Use Of Reducing Signs Of Alzheimer 's Disease

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The use of Curcumin in reducing signs of Alzheimer’s disease Dementia is a drastic failure of cognitive ability that correlates with shrinkage of the hippocampus; the greater the impairment, the likely the smaller the size of the hippocampus. Alzheimer’s Disease is a neurodegenerative disorder, and a form of senile dementia that is characterized by progressive cognitive and sensory impairment in the form of: having a greater difficulty performing tasks, forgetting material that one just read, memory loss, slowed metabolism and atrophy and loss of awareness. With Alzheimer’s being the most common form of dementia, it is estimated that the disease affects 10% of people by the age of 65 and over 50% of people over the age of 85. This disease…show more content…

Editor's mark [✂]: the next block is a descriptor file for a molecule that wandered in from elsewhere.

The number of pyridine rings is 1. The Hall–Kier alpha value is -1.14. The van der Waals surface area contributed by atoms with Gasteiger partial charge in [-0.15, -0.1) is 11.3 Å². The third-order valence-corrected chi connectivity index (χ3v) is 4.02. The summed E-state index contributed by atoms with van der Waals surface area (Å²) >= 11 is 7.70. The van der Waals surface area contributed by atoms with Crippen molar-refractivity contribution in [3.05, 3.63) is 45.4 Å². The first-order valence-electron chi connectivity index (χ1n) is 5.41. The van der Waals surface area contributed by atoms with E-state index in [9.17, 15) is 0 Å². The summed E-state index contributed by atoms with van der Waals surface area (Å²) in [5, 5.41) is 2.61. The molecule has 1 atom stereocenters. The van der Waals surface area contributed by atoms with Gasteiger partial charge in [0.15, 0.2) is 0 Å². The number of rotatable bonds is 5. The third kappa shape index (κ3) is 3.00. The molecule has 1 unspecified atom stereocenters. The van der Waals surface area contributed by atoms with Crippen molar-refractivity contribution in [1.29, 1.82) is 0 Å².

Due to this, medical professionals have termed the disease “early onset Alzheimer’s” and make a suspected diagnosis due to symptoms characteristic of the disease. A diagnosis is only confirmed by brain biopsy after death. Unfortunately, due to this many answers aren’t found until it is too late. Similarly, as researchers are struggling to find a solution and a cure to Alzheimer’s, the epidemic of people struggling with the disease is rapidly growing. In order to effectively treat and reduce the symptoms of Alzheimer’s, we still need to learn more about b-amyloid buildup and tau protein associated neurofibrillary tangles in the brain, which are characteristic of the disease. Similarly, we need to find if these are linked to APOE4 as those who inherit APOE4 have a greater chance of developing Alzheimer’s disease because is does not break down proteins (Molenda-Figueira, 2015). In order to alleviate the affects of Alzheimer’s disease, such as memory loss and build up of tau proteins, the natural substance Curcumin should be looked at (Hamaguchi, Ono, & Yamada, 2010). As an anti-inflammatory relative of the turmeric root, this natural, plant based substance shows promising qualities in reducing the effects of Alzheimer’s in mice. (Ma, Zuo, Yang, Ubeda, Gant, Alaverdyan, Teng, Hu, Chen, Maiti, Teter, Cole, & Frautschy, 2012). However, with no replicated studies done on humans, currently, the healing
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